In search engine optimization (SEO), there’s a fairly even split between the subjective value of your site (including its trustworthiness and quality), and its objective performance (which usually boils down to technical factors). Some tactics, like accelerated mobile pages (AMPs), straddle that line.
Google AMPs are a relatively new development, announced in October 2015, and have become such an established mainstay that you probably see them in your search results without even thinking about their presence. Generally, you’ll see a small carousel of AMP options, complete with a preview image and a small, green lightning bolt to indicate its speed, when you search for specific types of topics.
But what, exactly, are the advantages to offering AMPs? And do you really need to be using them?
AMPs in a Nutshell
In case you aren’t familiar, accelerated mobile pages (AMPs) are a set of protocols you can use to restructure your site, and make it easier to be loaded and viewed on a mobile device. At first glance, you might confuse this with simply making your site “optimized for mobile devices,” but AMPs are a distinct concept.
Mobile-optimized pages are loadable and viewable in mobile devices, but AMPs are designed to load much faster, providing users with instantly available content. It’s similar to Facebook’s Instant Articles, but in the body of search results.
Speed. AMPs load about twice as fast as a comparable mobile page, and have only one-tenth the latency. That’s an enormous speed advantage over traditional web pages. That increased speed will give you a couple distinct benefits: customers will be able to access your content faster, and your visitors will be more likely to go through a purchase or checkout process since they know it will go quickly and smoothly.
Visibility. Next, AMPs give your site a boost in visibility. Currently, having a page with AMP protocols doesn’t increase your domain authority or page authority, but it does make that page eligible for the AMP carousel that rests above typical search results. Though not available for every query, this can give your page a substantial boost in organic search results, and send far more traffic your way.
Dwell time. There’s some evidence to suggest that AMPs have a higher dwell time than their traditional counterparts. This could be due to a number of reasons; for example, it could be that the faster loading speed encourages visitors to stick around longer and view more content, or it could be that because they’re higher-ranked results, they naturally attract more dedicated traffic. Either way, using AMP could increase the amount of time your visitors spend on your site.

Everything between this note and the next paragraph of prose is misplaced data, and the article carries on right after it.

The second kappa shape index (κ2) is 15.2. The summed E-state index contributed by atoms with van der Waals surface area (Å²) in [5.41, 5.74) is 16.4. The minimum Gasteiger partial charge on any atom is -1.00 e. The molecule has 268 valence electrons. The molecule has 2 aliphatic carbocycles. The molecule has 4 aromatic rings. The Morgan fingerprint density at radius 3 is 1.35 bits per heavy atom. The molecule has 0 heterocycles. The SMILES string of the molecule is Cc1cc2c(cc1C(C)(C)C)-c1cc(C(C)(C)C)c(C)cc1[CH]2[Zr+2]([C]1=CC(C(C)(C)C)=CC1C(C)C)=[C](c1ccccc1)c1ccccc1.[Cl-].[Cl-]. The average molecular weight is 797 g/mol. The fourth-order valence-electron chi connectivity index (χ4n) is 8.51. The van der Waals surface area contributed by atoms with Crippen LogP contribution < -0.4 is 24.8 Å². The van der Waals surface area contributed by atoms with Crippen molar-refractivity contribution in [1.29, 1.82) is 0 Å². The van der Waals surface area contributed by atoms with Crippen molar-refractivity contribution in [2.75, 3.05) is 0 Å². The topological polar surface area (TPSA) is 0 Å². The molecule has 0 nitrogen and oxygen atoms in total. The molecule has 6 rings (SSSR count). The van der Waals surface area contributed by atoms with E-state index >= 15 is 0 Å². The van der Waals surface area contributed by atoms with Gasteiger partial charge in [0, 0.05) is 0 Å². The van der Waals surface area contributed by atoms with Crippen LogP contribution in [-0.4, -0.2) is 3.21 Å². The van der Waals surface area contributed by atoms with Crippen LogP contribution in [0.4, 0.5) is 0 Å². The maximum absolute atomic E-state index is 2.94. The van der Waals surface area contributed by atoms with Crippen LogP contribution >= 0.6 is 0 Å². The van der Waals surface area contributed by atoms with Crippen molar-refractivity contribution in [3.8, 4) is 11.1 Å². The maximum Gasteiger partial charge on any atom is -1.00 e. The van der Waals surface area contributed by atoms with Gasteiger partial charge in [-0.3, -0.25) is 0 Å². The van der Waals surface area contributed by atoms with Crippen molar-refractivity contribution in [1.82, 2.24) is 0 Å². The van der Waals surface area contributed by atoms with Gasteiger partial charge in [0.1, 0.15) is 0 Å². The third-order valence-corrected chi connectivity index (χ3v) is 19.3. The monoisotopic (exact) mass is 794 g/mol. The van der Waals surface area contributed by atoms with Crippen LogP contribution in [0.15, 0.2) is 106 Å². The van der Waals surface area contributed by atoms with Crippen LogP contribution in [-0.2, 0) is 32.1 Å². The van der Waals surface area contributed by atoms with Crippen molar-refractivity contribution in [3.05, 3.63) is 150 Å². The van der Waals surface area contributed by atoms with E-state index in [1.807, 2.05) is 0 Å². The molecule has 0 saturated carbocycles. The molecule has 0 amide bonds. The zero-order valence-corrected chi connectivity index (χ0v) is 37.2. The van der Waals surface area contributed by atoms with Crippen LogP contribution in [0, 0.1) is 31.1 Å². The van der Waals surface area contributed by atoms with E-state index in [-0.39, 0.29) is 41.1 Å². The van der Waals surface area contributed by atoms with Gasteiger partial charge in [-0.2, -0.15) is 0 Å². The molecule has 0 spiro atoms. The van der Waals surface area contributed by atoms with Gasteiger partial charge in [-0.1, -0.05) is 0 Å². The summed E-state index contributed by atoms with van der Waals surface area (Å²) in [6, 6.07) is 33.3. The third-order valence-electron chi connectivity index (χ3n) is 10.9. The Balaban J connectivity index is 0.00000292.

Engagement. AMPs also give you more opportunities to engage with your visitors. Visitors on an AMP are more likely to interact with any features you offer, including forms, buttons, links, videos, and even online shopping because your site will look sleeker and offer more functionality.
Competition. Don’t forget that there’s a competitive element at play here as well. If all your competitors are using AMPs consistently, and you aren’t, you might stand out as lagging behind them. Conversely, if you adopt AMP protocols before your competition, you could look like a frontrunner and differentiate yourself in a positive light.
Overall, AMPs are an effective way to increase your search visibility, give your visitors a better impression of your brand, and possibly secure more conversions from the traffic you receive as well.
There any disadvantages to implementing the AMP protocols?
It’s difficult to implement. Google offers in-depth resources and tutorials designed to help you implement AMP protocols effectively, but that doesn’t mean they’re easy to follow. If you don’t have much experience in the web development world, you’ll probably need to hire a professional to assist you. That means you’ll either spend several extra hours to see these benefits, or you’ll end up paying someone to make it work.
Analytics are disappointing. Google usually brings its A-game to analytics, but the analytics available for AMPs leave something to be desired. You’ll be able to track basic metrics like visitors and engagement, but there aren’t many opportunities to optimize your user experience.
The biggest factor here is the difficulty in implementation. It’s not as simple as installing a single line of code, but isn’t excessively challenging for an experienced professional.
It’s likely that mobile traffic will keep growing, with 80 percent of all web traffic coming from mobile devices by 2020. Accordingly, demand for fast-loading mobile pages is going to keep increasing, and more publishers are going to compete to offer the best possible experience for their users.
Monday, August 27, 2018